We’ve all been there at some point

Stress isn’t fun, there’s a point before the un-fun stage of stress that seems to help make us a little more productive. Everyone needs a mechanism for dealing with it else they will just get overwhelmed at some point and then enters the not so fun side of stress.

It was a few years back when I had my first stress related incident, working on a project trying to get a delivery done by a certain time, working some 15 hour days to help get it done. What did it take for all the stress to build up and make me break as a person? Just one project manager being an arse, insisting that more is done and we should work longer hours; he was so out of touch with the amount of effort that was already going in. I had to walk out of that meeting I was in tears within 30 paces, I punched one of those cubical divide things as I was walking past (the cap on the top flew off and hit the ceiling which drew a little more attention than needed!) and I ended in the toilets sobbing like a child. Welcome to stress.

Identifying stress

I had no idea I was getting stressed, it was sort of like a ninja attack one minuet fine, the next blubbering wreck. HowStuffWorks is pretty good for this. In short, everything stresses us out, everything. Not being able to go to toilet, not being able to meet up with a friend, having coffee, not having coffee and so on. So identifying what causes stress is quite straight forward… Everything. As the article say’s, you can’t always remove the stress but you can reduce them.

After my “episode” I spent some time thinking about what really tipped the balance for me, I looked at what was going on at home and work, what was different about the work I was doing now to 6 months ago and so on. For me it seems what triggers the most stress is not being able to do what people expect of me, the normal day to day work is fine and project work is fine. Probably worth mentioning that before my “episode” there was two of us on the project doing the same sort of things, unfortunately my colleague had just been signed off with stress as well, so my work load doubled and it was already pretty high. This was another contributing factor, not because I had to pick up my colleagues work but because my colleague wasn’t there to share the mumbling about the project which helps reduce stress.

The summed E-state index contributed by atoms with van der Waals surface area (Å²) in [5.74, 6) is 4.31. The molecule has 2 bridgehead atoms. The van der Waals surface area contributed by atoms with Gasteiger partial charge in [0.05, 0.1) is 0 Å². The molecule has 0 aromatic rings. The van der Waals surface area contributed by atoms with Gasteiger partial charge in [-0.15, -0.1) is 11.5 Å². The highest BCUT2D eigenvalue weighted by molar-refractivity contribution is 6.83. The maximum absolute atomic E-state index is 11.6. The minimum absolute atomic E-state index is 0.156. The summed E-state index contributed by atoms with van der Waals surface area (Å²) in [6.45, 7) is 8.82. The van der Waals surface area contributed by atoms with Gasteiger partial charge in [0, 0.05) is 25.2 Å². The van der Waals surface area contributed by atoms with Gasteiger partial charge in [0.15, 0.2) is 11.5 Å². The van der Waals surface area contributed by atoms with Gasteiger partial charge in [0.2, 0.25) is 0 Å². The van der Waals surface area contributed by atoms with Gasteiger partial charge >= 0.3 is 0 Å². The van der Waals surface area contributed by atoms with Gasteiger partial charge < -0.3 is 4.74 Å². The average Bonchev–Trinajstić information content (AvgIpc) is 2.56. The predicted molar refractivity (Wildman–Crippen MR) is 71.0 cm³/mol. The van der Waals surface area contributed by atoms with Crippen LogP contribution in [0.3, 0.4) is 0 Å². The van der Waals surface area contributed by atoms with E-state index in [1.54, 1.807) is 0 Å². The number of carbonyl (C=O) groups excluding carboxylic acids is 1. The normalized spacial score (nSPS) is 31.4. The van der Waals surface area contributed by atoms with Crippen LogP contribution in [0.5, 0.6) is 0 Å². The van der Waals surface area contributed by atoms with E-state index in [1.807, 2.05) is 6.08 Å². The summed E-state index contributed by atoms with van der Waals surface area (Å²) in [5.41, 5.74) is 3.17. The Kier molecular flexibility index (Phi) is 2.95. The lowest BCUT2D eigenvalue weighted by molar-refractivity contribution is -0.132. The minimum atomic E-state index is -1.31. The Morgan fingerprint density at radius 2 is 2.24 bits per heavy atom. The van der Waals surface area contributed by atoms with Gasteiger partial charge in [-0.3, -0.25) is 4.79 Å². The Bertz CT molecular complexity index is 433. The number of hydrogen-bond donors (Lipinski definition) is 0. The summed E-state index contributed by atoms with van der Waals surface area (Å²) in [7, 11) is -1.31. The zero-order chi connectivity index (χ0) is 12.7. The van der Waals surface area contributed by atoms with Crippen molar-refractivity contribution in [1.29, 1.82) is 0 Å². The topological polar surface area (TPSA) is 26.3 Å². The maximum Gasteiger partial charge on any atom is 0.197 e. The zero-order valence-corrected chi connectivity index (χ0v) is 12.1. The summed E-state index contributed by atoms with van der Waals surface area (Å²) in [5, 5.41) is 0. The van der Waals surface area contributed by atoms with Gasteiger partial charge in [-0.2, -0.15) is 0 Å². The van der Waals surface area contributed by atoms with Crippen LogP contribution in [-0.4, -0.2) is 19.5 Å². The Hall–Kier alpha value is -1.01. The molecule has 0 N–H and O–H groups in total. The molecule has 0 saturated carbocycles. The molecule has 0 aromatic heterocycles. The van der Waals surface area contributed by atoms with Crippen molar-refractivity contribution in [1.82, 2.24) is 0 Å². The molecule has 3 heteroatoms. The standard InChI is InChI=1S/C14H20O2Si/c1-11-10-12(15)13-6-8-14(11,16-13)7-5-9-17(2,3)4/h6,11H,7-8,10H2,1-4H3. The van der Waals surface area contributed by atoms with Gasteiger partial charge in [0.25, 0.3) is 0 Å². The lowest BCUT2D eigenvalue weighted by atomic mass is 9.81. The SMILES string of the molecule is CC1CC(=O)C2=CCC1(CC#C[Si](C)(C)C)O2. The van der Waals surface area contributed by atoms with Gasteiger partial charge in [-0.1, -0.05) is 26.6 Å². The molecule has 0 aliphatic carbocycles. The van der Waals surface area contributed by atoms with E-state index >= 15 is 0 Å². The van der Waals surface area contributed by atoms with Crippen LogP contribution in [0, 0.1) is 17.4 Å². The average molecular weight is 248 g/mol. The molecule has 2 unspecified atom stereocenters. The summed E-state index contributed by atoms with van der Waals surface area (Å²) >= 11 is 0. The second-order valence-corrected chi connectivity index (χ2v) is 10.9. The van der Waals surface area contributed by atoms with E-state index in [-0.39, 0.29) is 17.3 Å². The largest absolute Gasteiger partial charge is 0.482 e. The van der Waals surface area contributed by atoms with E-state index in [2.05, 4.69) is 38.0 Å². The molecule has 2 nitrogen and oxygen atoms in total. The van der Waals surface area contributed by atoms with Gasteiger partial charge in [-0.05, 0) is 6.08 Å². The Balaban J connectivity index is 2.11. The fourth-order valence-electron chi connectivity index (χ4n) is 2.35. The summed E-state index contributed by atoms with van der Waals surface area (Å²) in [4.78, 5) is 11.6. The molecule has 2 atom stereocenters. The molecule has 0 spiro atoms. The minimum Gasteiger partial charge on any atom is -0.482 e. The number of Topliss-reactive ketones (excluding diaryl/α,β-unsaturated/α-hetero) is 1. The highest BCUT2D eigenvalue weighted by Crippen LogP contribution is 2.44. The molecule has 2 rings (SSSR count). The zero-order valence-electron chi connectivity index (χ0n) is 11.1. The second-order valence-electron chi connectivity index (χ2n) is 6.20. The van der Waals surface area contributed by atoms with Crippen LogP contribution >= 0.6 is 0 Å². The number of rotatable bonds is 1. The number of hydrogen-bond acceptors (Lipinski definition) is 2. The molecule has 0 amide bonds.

So if you find your self stressing try and identified what’s changed, it may not be one thing it could be a combination of things causing it, but as with most things until you know what is causing it you can’t do much to fix it.

Dealing with stress

I use to deal with stress by putting a very clear boundary between work and home, I go into work typically between 7:30 and 8am and leave normally around 6pm with the occasional desertion from work from 3pm onwards if I can. when things get too busy and I start noticing I’m beginning to get stressed I tend to start brining the hours in, I start making sure I do my contractual hours more so than the hours I typically do. Likewise I don’t take work home with me, I very rarely do work in the evening or at weekends unless it’s something I want to do like a special project I kicked off.

So the clear boundaries help separate the stressy part of the day from the non stressy, reducing the stress caused by work.

The other, and the most important thing is to stop caring about the work, yes it’s important, yes it needs to be done, but it’s not all on you, you are not the only person involved in this, it’s a team game. This helps reduce the worrying element of trying to get it out and takes some of the self imposed pressure off of you, you do need to care about the quality of the work you do, but not so much what that work is.

The other most useful step is asking for help, I use to be very bad at asking for help; even at school I was being told to ask for more help and the same goes for work. Last time I had a look I wasn’t wearing my underpants on top of my trousers, or had a big ‘S’ on my chest within a shield, or was a fictional comic book hero, I’m assuming you aren’t either. By asking for help you may get some, you may not; but you stand a better chance than not asking at all.

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